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J Alzheimers Dis. 2008 Oct;15(2):223-40.

Drug development based on the metals hypothesis of Alzheimer's disease.

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The Mental Health Research Institute of Victoria, Parkville, VIC, Australia.


The recent report of positive results from a Phase IIa clinical trial of PBT2, a novel drug that targets amyloid-beta-metal interactions, underscores the value of abnormal transition metal metabolism as a potential therapeutic target in Alzheimer's disease. The Metals Hypothesis of Alzheimer's disease is based upon observations of the precipitation of amyloid-beta by zinc and its radicalization by copper. Both metals are markedly enriched in plaques. The Hypothesis involves the perturbance of these endogenous brain metals, and it does not consider toxicological exposure part of pathogenesis. Recent descriptions of the release of ionic zinc and copper in the cortical glutamatergic synapse, modulating the response of the NMDA receptor, may explain the vulnerability of amyloid-beta to abnormal interaction with these metal ions in the synaptic region leading to aggregation and fostering toxicity. Increasingly sophisticated medicinal chemistry approaches are being tested which correct the abnormalities without causing systemic disturbance of these essential minerals. PBT2, clioquinol and related compounds are ionophores rather than chelators. PBT2 is a once per day, orally bioavailable, second generation 8-OH quinoline derivative of clioquinol. It has performed very satisfactorily in toxicology and Phase I clinical trials and is advancing as a disease-modifying candidate drug for Alzheimer's disease.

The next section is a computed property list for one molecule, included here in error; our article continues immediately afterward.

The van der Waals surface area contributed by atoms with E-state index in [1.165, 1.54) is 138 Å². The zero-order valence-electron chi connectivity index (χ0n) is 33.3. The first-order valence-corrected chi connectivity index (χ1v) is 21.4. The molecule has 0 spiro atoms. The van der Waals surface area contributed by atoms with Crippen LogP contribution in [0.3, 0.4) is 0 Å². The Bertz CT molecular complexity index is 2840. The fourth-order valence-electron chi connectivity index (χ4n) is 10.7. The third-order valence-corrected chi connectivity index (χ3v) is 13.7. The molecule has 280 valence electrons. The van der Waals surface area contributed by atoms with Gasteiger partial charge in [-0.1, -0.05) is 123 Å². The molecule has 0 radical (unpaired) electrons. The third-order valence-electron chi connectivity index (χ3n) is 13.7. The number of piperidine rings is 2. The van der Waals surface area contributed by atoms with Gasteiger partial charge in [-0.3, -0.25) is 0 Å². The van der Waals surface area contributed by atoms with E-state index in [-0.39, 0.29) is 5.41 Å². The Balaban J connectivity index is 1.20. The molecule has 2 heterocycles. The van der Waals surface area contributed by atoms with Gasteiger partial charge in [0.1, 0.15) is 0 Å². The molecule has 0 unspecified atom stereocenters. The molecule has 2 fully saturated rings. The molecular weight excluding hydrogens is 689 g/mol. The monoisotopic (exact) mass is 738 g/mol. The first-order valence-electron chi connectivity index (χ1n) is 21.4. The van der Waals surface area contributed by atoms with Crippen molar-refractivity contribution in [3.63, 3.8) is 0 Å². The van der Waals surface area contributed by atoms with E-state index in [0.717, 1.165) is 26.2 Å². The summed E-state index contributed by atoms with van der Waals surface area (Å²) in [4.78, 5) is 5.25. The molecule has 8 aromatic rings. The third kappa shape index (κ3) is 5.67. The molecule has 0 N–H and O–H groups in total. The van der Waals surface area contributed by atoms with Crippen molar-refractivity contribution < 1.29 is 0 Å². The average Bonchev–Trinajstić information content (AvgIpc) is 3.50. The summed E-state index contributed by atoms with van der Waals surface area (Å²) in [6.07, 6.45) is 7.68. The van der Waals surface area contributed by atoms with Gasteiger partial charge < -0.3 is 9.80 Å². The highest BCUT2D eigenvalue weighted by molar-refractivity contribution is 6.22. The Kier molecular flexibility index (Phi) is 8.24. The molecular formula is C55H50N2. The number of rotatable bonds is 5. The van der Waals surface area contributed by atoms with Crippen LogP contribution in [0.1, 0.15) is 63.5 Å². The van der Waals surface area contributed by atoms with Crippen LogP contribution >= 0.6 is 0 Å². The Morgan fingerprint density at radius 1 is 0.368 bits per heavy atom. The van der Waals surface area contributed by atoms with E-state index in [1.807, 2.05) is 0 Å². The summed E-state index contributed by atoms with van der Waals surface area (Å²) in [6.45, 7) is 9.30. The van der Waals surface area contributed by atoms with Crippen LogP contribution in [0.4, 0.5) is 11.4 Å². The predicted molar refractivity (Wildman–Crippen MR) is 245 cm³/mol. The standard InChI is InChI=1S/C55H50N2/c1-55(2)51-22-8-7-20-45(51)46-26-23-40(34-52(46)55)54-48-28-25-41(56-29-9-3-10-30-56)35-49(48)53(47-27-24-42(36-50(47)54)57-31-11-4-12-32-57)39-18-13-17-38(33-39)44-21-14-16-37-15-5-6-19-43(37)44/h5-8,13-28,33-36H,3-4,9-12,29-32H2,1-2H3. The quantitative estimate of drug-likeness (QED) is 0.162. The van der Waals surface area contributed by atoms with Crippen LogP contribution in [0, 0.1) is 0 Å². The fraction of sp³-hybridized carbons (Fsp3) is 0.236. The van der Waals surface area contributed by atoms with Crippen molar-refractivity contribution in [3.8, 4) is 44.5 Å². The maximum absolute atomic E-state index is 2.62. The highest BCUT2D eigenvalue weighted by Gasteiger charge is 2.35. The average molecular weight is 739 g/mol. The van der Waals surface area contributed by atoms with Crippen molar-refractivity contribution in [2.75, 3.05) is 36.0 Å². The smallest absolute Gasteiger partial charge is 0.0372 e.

[Indexed for MEDLINE]

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